Home > 6. Chap. 2

6. Chap. 2

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Resampling: The New Statistics
��Uncertainty, in the presence of vivid hopes and fears, is pain- ful, but must be endured if we wish to live without the support of comforting fairy tales.�� Bertrand Russell, A History of Western Philosophy (New York: Simon and Schuster, 1945, p. xiv) Introduction The Nature and Meaning of the Concept of Probability The Various Ways of Estimating Probabilities
Introduction
Basic Concepts in Probability and Statistics, Part 1
The central concept for dealing with uncertainty is probabil- ity. Hence we must inquire into the ��meaning�� of the term probability. (The term ��meaning�� is in quotes because it can be a confusing word.) You have been using the notion of probability all your life when drawing conclusions about what you expect to happen, and in reaching decisions in your public and personal lives. You wonder: Will the footballer��s kick from the 45 yard line go through the uprights? How much oil can you expect from the next well you drill, and what value should you assign to that prospect? Will you be the first one to discover a completely effective system for converting speech into computer-typed output? Will the next space shuttle end in disaster? Your an- swers to these questions rest on the probabilities you estimate. And you act on the basis of probabilities: You place your blan- ket on the beach where there is a low probability of someone��s kicking sand on you. You bet heavily on a poker hand if there is a high probability that you have the best hand. A hospital decides not to buy another ambulance when the administra- tor judges that there is a low probability that all the other am- bulances will ever be in use at once. NASA decides whether or not to send off the space shuttle this morning as scheduled.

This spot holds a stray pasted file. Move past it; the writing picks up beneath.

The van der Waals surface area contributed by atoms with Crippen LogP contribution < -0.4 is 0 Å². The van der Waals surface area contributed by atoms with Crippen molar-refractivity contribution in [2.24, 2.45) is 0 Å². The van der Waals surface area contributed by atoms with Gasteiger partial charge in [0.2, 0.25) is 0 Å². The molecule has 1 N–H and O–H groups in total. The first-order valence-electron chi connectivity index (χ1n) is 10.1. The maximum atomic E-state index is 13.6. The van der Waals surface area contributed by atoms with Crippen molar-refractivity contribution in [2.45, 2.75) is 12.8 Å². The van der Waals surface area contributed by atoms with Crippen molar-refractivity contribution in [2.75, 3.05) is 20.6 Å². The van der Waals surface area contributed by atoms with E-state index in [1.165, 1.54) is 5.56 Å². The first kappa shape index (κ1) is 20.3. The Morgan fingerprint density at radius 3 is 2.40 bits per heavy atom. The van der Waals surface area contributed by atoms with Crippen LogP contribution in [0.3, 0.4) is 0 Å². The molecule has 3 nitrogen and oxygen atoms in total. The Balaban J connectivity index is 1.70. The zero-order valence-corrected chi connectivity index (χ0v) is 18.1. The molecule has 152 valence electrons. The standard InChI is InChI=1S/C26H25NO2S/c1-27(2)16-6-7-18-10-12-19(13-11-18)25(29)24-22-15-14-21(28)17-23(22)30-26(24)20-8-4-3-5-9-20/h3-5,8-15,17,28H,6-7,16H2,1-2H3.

CHAPTER
2

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Chapter 2—Basic Concepts in Probability and Statistics, Part 1
This chapter discusses what is meant by such key terms as ��probability,�� ��conditional�� and ��unconditional�� probability, ��independence,�� ��sample,�� and ��universe.�� It discusses the nature and the usefulness of the concept of probability as used in this book, and it touches on the source of basic estimates of probability that are the raw material of statistical inferences. The chapter also distinguishes between probability theory and inferential statistics. (Descriptive statistics, the other main branch of statistics, was discussed briefly in the previous chap- ter.)
The nature and meaning of the concept of probability
The common meaning of the term ��probability�� is as follows: Any particular stated probability is an assertion that indicates how likely you believe it is that an event will occur. It is confusing and unnecessary to inquire what probability ��really�� is. (Indeed, the terms ��really�� and ��is,�� alone or in combination, are major sources of confusion in statistics and in other logical and scientific discussions, and it is often wise to avoid their use.) Various concepts of probability—which correspond to various common definitions of the term—are useful in particular contexts (see Ayer, 1965; Schlaifer, 1961, Chapter 1; for perhaps the best summary of the probability concept, see Barnett, 1973, Chapter 3). This book contains many examples of the use of probability. Work with them will gradu- ally develop a sound understanding of the concept. There are two major concepts and points of view about prob- ability—frequency and belief. Each is useful in some situations but not in others. Though they may seem incompatible in prin- ciple, there almost never is confusion about which is appro- priate in a given situation. 1. Frequency. The probability of an event can be said to be the proportion of times that the event has taken place in the past, usually based on a long series of trials. Insurance companies use this when they estimate the probability that a thirty-five-year-old postman will die during a period for which he wants to buy an insurance policy. (Notice this shortcom- ing: Sometimes you must bet upon events that have never or only infrequently taken place before, and so you cannot rea- sonably reckon the proportion of times they occurred one way or the other in the past.)